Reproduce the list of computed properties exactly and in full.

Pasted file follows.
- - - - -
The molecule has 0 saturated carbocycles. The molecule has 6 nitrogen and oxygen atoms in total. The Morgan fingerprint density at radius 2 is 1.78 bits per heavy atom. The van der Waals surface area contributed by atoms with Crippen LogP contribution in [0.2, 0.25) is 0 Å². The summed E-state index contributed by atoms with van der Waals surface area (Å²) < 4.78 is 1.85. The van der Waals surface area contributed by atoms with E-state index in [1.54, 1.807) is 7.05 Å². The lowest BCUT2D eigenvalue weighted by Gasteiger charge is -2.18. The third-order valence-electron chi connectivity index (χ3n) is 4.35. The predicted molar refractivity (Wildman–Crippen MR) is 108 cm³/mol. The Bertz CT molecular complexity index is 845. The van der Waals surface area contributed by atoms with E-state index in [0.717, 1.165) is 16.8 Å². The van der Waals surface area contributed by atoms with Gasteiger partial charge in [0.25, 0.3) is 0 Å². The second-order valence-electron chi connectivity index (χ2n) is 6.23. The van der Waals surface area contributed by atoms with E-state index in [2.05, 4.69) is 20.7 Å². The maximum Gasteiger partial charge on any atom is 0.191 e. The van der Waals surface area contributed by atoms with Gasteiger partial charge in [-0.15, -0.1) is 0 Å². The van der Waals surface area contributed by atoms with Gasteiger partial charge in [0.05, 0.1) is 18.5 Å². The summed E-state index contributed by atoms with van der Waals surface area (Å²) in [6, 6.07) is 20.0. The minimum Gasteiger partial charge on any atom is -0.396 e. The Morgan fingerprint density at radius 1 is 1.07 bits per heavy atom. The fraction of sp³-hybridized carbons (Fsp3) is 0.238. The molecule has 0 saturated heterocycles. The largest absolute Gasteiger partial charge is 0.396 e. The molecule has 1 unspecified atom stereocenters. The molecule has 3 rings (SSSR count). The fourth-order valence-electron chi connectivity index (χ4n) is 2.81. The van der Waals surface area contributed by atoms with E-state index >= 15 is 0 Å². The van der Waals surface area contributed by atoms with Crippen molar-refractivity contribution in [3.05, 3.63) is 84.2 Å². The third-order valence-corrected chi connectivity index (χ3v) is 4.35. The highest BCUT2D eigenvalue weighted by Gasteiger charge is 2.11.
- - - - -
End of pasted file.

The molecule has 0 saturated carbocycles. The molecule has 6 nitrogen and oxygen atoms in total. The Morgan fingerprint density at radius 2 is 1.78 bits per heavy atom. The van der Waals surface area contributed by atoms with Crippen LogP contribution in [0.2, 0.25) is 0 Å². The summed E-state index contributed by atoms with van der Waals surface area (Å²) < 4.78 is 1.85. The van der Waals surface area contributed by atoms with E-state index in [1.54, 1.807) is 7.05 Å². The lowest BCUT2D eigenvalue weighted by Gasteiger charge is -2.18. The third-order valence-electron chi connectivity index (χ3n) is 4.35. The predicted molar refractivity (Wildman–Crippen MR) is 108 cm³/mol. The Bertz CT molecular complexity index is 845. The van der Waals surface area contributed by atoms with E-state index in [0.717, 1.165) is 16.8 Å². The van der Waals surface area contributed by atoms with Gasteiger partial charge in [0.25, 0.3) is 0 Å². The second-order valence-electron chi connectivity index (χ2n) is 6.23. The van der Waals surface area contributed by atoms with E-state index in [2.05, 4.69) is 20.7 Å². The maximum Gasteiger partial charge on any atom is 0.191 e. The van der Waals surface area contributed by atoms with Gasteiger partial charge in [-0.15, -0.1) is 0 Å². The van der Waals surface area contributed by atoms with Gasteiger partial charge in [0.05, 0.1) is 18.5 Å². The summed E-state index contributed by atoms with van der Waals surface area (Å²) in [6, 6.07) is 20.0. The minimum Gasteiger partial charge on any atom is -0.396 e. The Morgan fingerprint density at radius 1 is 1.07 bits per heavy atom. The fraction of sp³-hybridized carbons (Fsp3) is 0.238. The molecule has 0 saturated heterocycles. The largest absolute Gasteiger partial charge is 0.396 e. The molecule has 1 unspecified atom stereocenters. The molecule has 3 rings (SSSR count). The fourth-order valence-electron chi connectivity index (χ4n) is 2.81. The van der Waals surface area contributed by atoms with E-state index >= 15 is 0 Å². The van der Waals surface area contributed by atoms with Crippen molar-refractivity contribution in [3.05, 3.63) is 84.2 Å². The third-order valence-corrected chi connectivity index (χ3v) is 4.35. The highest BCUT2D eigenvalue weighted by Gasteiger charge is 2.11.